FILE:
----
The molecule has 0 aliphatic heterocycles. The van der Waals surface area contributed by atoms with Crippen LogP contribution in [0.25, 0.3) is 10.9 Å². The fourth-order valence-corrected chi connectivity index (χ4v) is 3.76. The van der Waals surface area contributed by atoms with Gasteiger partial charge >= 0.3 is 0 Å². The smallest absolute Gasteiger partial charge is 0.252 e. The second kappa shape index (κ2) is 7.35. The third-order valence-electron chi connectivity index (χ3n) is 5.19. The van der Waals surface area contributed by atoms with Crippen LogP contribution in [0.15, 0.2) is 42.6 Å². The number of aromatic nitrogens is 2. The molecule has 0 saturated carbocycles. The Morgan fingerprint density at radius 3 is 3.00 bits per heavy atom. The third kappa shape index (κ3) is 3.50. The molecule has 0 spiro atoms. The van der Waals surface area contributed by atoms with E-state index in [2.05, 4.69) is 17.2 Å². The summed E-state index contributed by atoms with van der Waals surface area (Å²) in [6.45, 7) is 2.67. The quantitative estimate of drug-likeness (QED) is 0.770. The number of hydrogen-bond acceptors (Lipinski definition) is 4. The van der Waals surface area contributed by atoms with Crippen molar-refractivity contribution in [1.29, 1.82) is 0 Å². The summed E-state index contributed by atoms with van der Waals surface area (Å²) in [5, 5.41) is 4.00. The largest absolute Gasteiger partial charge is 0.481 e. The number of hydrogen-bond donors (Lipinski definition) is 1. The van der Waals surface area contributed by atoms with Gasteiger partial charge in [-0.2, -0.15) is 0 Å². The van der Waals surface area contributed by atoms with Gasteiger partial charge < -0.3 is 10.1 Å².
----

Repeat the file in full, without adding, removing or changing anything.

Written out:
The molecule has 0 aliphatic heterocycles. The van der Waals surface area contributed by atoms with Crippen LogP contribution in [0.25, 0.3) is 10.9 Å². The fourth-order valence-corrected chi connectivity index (χ4v) is 3.76. The van der Waals surface area contributed by atoms with Gasteiger partial charge >= 0.3 is 0 Å². The smallest absolute Gasteiger partial charge is 0.252 e. The second kappa shape index (κ2) is 7.35. The third-order valence-electron chi connectivity index (χ3n) is 5.19. The van der Waals surface area contributed by atoms with Crippen LogP contribution in [0.15, 0.2) is 42.6 Å². The number of aromatic nitrogens is 2. The molecule has 0 saturated carbocycles. The Morgan fingerprint density at radius 3 is 3.00 bits per heavy atom. The third kappa shape index (κ3) is 3.50. The molecule has 0 spiro atoms. The van der Waals surface area contributed by atoms with E-state index in [2.05, 4.69) is 17.2 Å². The summed E-state index contributed by atoms with van der Waals surface area (Å²) in [6.45, 7) is 2.67. The quantitative estimate of drug-likeness (QED) is 0.770. The number of hydrogen-bond acceptors (Lipinski definition) is 4. The van der Waals surface area contributed by atoms with Crippen molar-refractivity contribution in [1.29, 1.82) is 0 Å². The summed E-state index contributed by atoms with van der Waals surface area (Å²) in [5, 5.41) is 4.00. The largest absolute Gasteiger partial charge is 0.481 e. The number of hydrogen-bond donors (Lipinski definition) is 1. The van der Waals surface area contributed by atoms with Gasteiger partial charge in [-0.2, -0.15) is 0 Å². The van der Waals surface area contributed by atoms with Gasteiger partial charge < -0.3 is 10.1 Å².